But the shock waves that ensued from the release of Mr van Hoogstraten, a man with a volcanic temperament and a notoriously Machiavellian management style, were not confined to his business associates.
Residents near his sprawling, unfinished neo-classical edifice, Hamilton Palace, in the East Sussex countryside, also expressed fear at the prospect of his return.
Yesterday, Mr van Hoogstraten, 58, revealed that his stint in prison had done little to dent his dogged tenacity and fiery temperament. He made his avowal to "sue" immediately after he was formally acquitted of the murder of Mohammed Raja, 62, in Sutton, south London, four years ago.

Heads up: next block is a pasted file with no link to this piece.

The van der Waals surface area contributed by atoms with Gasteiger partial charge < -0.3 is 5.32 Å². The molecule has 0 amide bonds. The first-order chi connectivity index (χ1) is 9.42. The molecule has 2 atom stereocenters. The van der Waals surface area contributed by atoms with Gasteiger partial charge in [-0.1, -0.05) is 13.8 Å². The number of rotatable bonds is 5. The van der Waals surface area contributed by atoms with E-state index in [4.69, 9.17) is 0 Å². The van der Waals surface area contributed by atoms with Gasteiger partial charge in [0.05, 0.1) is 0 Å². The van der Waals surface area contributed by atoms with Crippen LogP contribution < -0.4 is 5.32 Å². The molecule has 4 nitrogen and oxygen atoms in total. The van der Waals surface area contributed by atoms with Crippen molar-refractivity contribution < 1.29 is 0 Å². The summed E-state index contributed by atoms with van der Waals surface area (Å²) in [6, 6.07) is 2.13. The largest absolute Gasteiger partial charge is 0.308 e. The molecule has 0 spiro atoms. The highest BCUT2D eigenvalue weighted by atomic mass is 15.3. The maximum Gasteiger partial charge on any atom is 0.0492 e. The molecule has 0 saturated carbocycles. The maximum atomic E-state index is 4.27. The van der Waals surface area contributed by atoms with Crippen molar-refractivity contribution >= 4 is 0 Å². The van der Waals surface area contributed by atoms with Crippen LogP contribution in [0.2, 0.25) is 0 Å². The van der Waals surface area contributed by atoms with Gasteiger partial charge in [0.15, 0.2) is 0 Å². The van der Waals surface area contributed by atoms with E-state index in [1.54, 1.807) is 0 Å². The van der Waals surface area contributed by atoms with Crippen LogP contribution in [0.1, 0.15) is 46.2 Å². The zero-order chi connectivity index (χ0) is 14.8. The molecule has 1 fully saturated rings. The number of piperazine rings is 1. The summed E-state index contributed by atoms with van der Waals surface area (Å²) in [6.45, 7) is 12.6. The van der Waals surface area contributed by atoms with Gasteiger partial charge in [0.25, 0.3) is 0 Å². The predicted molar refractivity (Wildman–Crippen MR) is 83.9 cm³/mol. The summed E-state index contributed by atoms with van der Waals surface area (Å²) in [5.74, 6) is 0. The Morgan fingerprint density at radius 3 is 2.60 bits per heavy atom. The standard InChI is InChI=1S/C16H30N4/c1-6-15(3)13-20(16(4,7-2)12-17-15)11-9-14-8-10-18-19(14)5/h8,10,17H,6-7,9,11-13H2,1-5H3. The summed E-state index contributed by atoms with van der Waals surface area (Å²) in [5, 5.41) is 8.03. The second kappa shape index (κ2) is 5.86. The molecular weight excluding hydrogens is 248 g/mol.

Less than 24 hours earlier, Mr van Hoogstraten had been released from Belmarsh Prison following a Court of Appeal ruling that there was no foundation for a manslaughter case and he would not have to face a retrial. He had served 17-months of a 10-year sentence for the manslaughter of Mr Raja, who was stabbed five times and shot in the face with a sawn-off shotgun at his home in July 1999. While two small-time thugs, Robert Knapp and David Croke, were jailed for life for the murder of Mr Raja, Mr van Hoogstraten was convicted for allegedly masterminding the assassination of his business rival.
After Monday's hearing at the Old Bailey, the property tycoon appeared to be revelling in his new-found freedom yesterday. Finally agreeing to talk after keeping the gathered media waiting for more than an hour as he chatted to his entourage, he did not fail to live up to his explosive reputation.